Swimming in an Uncertain Sea

In the muffled quiet, a steady inhale-exhale. A shadow, then a flash of silver. Then the elusive subject of fascination makes its silent, gliding approach, emerging in full: the great white shark.

When the underwater filmmaker Ron Elliott dives beneath the surface, this suspended moment of magic is what he’s after.

I first met Ron more than a decade ago, several years after he had begun documenting the undersea world of the Farallon Islands, the remote, saw-toothed crags some 30 miles off the coast of San Francisco. The Ohlone people called them the Islands of the Dead; 19th-century sailors called them the Devil’s Teeth. The Farallones sit at the western point of Northern California’s “Red Triangle,” where large numbers of great white sharks come to feed on seals and sea lions in the fall and winter months.

A former commercial sea urchin diver, Ron made the transition from fisherman to filmmaker around 2005, when he discovered that he liked observing the sharks in this isolated patch of open ocean more than just about anything else. He became friendly with the shark researchers stationed on Southeast Farallon Island, providing them with novel, in-the-wild footage of the shark population. There, underwater, he finally found calm and quiet beauty. It became his adopted ecosystem.

He originally came to diving as a balm for his brain. “For the mental aches and pains — it was kind of like taking ibuprofen, for my mind,” he said recently. He got sober from drugs and alcohol in 1975, and discovered diving shortly thereafter.

When I first started diving with the sharks, I had a sense of invincibility — that I’d be OK with whatever happened. And I still have this feeling to a certain extent, when I’m only thinking of myself, and not my wife and family. I’m in the moment, and I don’t think of anything else. Even though I had been in certain situations that were scary, I challenged myself to be in the now and observe the enormity of sharks and what they do.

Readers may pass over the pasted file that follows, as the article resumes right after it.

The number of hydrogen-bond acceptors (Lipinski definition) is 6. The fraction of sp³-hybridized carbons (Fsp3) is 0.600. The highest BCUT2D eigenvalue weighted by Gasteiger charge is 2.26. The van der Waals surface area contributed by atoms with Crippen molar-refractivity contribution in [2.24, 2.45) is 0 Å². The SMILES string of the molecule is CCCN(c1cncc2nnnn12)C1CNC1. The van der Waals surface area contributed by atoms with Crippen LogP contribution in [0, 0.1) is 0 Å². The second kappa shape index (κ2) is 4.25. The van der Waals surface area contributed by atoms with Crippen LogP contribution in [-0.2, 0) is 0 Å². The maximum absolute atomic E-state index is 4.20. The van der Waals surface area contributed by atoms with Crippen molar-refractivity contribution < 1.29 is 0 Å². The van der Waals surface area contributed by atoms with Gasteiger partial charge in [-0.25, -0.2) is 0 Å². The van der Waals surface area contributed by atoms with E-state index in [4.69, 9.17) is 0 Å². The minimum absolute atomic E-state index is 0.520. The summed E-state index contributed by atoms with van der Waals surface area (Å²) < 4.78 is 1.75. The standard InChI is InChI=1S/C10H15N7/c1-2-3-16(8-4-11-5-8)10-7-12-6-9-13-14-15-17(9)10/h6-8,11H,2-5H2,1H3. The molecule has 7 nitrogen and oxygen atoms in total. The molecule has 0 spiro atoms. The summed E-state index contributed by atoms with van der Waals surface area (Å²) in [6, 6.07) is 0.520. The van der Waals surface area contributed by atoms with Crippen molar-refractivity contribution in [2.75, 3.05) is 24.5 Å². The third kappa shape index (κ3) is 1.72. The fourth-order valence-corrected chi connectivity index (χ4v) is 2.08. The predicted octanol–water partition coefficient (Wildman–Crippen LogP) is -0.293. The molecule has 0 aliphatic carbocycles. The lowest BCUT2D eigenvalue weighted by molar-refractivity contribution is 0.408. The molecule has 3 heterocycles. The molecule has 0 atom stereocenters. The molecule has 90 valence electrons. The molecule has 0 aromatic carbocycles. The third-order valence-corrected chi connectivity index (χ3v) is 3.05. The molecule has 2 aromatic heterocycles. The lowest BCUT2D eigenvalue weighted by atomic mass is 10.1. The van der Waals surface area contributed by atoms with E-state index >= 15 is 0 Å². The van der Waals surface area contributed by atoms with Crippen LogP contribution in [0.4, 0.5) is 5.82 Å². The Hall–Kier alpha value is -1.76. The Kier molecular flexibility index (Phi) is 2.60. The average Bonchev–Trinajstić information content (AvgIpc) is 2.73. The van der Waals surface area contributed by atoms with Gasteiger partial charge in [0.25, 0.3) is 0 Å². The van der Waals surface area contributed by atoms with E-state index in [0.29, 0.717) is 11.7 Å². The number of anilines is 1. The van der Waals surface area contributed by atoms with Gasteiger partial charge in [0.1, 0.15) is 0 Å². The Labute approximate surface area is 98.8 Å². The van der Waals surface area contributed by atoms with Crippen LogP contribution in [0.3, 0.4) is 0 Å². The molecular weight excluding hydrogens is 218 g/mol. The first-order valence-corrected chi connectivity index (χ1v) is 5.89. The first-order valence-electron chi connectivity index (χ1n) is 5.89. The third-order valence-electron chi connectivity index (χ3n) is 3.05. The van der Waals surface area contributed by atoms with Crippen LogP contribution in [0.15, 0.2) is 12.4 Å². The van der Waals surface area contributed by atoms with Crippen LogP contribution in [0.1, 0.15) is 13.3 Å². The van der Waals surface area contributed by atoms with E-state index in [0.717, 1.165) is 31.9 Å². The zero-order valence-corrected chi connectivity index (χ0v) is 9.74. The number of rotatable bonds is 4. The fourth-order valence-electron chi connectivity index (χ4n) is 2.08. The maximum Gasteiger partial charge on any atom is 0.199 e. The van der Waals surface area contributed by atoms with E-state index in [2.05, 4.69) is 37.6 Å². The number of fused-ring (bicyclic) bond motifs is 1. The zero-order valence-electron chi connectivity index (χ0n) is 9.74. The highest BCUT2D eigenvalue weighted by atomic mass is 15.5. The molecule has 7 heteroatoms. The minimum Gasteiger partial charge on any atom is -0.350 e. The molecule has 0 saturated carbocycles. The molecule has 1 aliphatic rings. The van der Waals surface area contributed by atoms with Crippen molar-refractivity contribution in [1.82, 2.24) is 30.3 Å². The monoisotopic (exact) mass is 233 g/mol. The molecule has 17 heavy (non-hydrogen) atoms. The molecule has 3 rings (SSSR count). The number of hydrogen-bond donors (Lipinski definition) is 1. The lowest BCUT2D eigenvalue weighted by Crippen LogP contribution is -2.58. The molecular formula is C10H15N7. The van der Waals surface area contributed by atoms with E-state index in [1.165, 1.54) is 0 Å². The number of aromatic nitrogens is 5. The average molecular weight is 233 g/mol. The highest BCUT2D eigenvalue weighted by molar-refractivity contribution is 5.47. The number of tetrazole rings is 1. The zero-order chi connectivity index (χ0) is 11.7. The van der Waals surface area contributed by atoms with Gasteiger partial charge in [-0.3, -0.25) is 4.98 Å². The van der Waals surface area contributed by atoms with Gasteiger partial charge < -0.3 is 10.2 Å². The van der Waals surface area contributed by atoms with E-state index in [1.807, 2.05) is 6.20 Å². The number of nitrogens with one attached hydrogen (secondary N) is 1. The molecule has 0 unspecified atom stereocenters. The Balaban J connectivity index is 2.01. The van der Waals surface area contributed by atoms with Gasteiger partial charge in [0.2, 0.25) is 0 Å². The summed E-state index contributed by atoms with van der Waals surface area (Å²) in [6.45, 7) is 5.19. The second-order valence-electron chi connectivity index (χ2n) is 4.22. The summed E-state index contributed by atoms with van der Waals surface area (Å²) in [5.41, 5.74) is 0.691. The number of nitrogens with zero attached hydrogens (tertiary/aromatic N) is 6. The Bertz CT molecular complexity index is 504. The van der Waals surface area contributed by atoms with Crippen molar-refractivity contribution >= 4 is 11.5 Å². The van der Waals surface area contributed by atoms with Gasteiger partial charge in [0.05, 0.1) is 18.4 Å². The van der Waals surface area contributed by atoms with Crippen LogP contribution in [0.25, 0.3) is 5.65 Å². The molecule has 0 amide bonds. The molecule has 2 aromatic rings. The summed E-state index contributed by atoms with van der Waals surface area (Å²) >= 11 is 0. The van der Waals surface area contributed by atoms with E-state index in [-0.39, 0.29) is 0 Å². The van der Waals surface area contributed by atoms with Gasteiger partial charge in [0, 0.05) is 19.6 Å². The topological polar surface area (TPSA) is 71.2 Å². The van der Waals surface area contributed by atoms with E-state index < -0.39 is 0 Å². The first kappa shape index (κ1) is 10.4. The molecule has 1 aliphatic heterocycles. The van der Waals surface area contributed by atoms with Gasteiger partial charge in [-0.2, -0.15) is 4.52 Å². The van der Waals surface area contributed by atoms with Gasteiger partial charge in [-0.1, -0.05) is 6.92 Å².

Once the idea of bringing a camera down popped into my tiny brain, I realized I wanted to show people the incredible things I saw. I started to think that my family would want to know what I was doing down there. I had always kept it inside. Sharing what I saw — with family, scientists and researchers — taught me how to open up a little.

I’m a visual person. When I worked with other people, when I revisited the video at home, I got to appreciate it more. I could look at it in slow motion and really take it in. It would transport me back. I could see it in a different way. So that was very comforting.

Yeah, it did. I depended on it. It was a big motivator for me. It gave me something to look forward to, staying close to the water.

Oh, I was ready to get back in the water. Right from the get-go. The doc was shaking his head. I was really thinking that I was going to be able to do it quickly. It kept me going — through all the surgeries and the rehab.

I wasn’t going to let what happened take away what I loved to do. I wasn’t going to go out that way.

Also, since the shark made off with my 4K camera, I really wanted to see if I could find it.

I’ve been very lucky over the years with bumps and buzzes. But going through these surgeries, the physical therapy, the rehab, in this pandemic — it has been very time-consuming and stressful. The amount of effort you put in, when it comes down to it — that good feeling I had from diving was going away. And I’m thinking about Carol, my wife. She’s never told me to stop diving. She knows how important it has been to me. But I’m not as selfish anymore. It has become more of a relationship-type decision.

In the early years, it was very rare that things ever felt truly dangerous. I just didn’t have those kinds of interactions with the animals. What did change over the last several years is that the sharks started behaving a little differently with me. There were more encounters that felt close to something confrontational. I don’t know if it has to do with changes in the ocean — climate change affecting everything, the purple urchin completely taking over the sea bottom, more people cage-diving — or if it’s me.

Helping my researcher friends with the science and conservation work has become really important to me. But do I actually bring a negative effect to the sharks if I get in an accident again? That kind of thing is always going to be sensational, because people have such a fear. Is it being selfish on my part, is it detrimental to the animals? I don’t want to add to that.

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